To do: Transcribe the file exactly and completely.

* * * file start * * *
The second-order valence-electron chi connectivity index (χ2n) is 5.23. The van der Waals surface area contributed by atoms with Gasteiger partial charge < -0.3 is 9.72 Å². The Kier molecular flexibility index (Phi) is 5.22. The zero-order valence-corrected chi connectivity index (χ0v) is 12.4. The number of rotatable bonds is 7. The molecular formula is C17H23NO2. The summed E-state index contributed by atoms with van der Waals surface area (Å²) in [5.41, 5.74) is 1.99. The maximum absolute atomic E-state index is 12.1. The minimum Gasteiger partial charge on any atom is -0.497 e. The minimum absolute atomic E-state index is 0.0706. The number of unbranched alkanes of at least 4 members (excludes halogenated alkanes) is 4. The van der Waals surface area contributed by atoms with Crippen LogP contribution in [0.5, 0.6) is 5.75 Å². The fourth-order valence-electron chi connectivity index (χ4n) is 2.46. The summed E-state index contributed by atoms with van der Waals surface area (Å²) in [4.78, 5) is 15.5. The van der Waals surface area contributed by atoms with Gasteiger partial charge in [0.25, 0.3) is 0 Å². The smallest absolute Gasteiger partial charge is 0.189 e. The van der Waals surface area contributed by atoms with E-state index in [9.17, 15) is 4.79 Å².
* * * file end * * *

The second-order valence-electron chi connectivity index (χ2n) is 5.23. The van der Waals surface area contributed by atoms with Gasteiger partial charge < -0.3 is 9.72 Å². The Kier molecular flexibility index (Phi) is 5.22. The zero-order valence-corrected chi connectivity index (χ0v) is 12.4. The number of rotatable bonds is 7. The molecular formula is C17H23NO2. The summed E-state index contributed by atoms with van der Waals surface area (Å²) in [5.41, 5.74) is 1.99. The maximum absolute atomic E-state index is 12.1. The minimum Gasteiger partial charge on any atom is -0.497 e. The minimum absolute atomic E-state index is 0.0706. The number of unbranched alkanes of at least 4 members (excludes halogenated alkanes) is 4. The van der Waals surface area contributed by atoms with Crippen LogP contribution in [0.5, 0.6) is 5.75 Å². The fourth-order valence-electron chi connectivity index (χ4n) is 2.46. The summed E-state index contributed by atoms with van der Waals surface area (Å²) in [4.78, 5) is 15.5. The van der Waals surface area contributed by atoms with Gasteiger partial charge in [0.25, 0.3) is 0 Å². The smallest absolute Gasteiger partial charge is 0.189 e. The van der Waals surface area contributed by atoms with E-state index in [9.17, 15) is 4.79 Å².